839.154/127: Airgram

The Secretary of State to the Minister in the Dominican Republic (Warren)

A–109. Your airgram A–136, October 20. The plan for highway rehabilitation and construction avoids financial outlay on the part of the Dominican Treasury.

(1) Paragraph 4 (a) of the draft agreement, referring to raw materials such as clay, sand, gravel, stone and timber involves no expenditure but merely the granting of the free use of these materials which are to be found in the river beds and in the terrain along the route of the highway, and likely to be a part of the public domain. Any labor and transportation costs involved in handling these materials would be part of the cost of the project borne by the United States.

The Dominican Government would be expected to make such materials freely available when found on the public domain and to lend its assistance in making them available if found on private property. [Page 274]The Governments of the other American Republics that have participated in cooperative highway projects have been quite willing to enter into such agreements.

(2) With regard to the clause in Paragraph 4 (b) regarding the use of equipment, reference is made to the Legation’s despatch no. 1015 of April 9, 19428 and other correspondence concerning the credit of $300,000 granted by the Export-Import Bank of Washington for the purchase of rolling stock and equipment for the Dominican Department of Public Works. Another credit of $100,000 was created for the purchasing of tractors and farm equipment for the Dominican Department of Agriculture. The Department is informed that approximately $200,000 was drawn by the Dominican Government on these two credits during June and July, 1942. Please inform the Department of the amount of machinery and equipment which has now reached the Dominican Republic or which is expected to arrive in the immediate future.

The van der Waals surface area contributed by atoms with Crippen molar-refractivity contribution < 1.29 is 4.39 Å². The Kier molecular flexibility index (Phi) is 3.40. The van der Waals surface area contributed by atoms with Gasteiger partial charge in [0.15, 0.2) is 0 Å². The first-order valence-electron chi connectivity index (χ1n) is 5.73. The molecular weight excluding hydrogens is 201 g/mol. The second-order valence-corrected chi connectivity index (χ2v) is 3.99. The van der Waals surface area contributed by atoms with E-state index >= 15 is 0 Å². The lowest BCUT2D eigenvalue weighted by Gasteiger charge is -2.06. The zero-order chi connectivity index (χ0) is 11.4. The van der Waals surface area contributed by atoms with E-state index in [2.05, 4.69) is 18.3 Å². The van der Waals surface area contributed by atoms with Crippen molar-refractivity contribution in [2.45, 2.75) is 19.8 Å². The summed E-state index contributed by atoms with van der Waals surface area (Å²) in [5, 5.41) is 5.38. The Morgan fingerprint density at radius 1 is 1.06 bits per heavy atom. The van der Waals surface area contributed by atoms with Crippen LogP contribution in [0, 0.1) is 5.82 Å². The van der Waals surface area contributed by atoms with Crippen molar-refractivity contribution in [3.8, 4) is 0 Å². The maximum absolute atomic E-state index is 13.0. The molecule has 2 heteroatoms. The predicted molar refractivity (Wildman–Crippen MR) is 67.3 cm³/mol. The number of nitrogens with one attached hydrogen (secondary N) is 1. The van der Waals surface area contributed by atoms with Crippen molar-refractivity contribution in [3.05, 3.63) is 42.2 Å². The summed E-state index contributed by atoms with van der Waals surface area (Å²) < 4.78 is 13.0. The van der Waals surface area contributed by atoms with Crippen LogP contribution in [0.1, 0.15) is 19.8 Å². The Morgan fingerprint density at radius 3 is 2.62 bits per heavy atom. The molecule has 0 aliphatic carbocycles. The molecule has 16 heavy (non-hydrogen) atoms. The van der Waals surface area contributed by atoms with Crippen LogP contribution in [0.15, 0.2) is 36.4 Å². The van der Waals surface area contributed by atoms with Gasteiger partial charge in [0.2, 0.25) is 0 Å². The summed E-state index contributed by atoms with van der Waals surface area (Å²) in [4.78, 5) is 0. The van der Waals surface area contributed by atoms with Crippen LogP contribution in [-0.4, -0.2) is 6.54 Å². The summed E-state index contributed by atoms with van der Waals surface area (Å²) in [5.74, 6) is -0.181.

You may already have noted that Paragraph 4 (b) is reasonably flexible as it stipulates that there should be supplied for use on the project “such of the equipment owned by the Government of the Dominican Republic as it may be possible to make available for this work.” The contribution of the Dominican Government would be to allow the use of equipment already owned by it. Part of this project is the improvement and maintenance of an existing highway from San Pedro de Macorís to Elías Piña. Since in any case, it is assumed that a budgetary allowance is made by the Dominican Government for that work, it appears that this sum could be applied to any expenses incurred under Paragraph 4 and that no undue dislocation of the Dominican budget would result. In view of manufacturing and shipping difficulties the Public Roads Administration has indicated its intention to use as little heavy equipment and machinery as possible.

Will you please discuss these points with the appropriate Government officials and inform the Department by airgram of the results of your conversations?

Hull
  1. Not printed.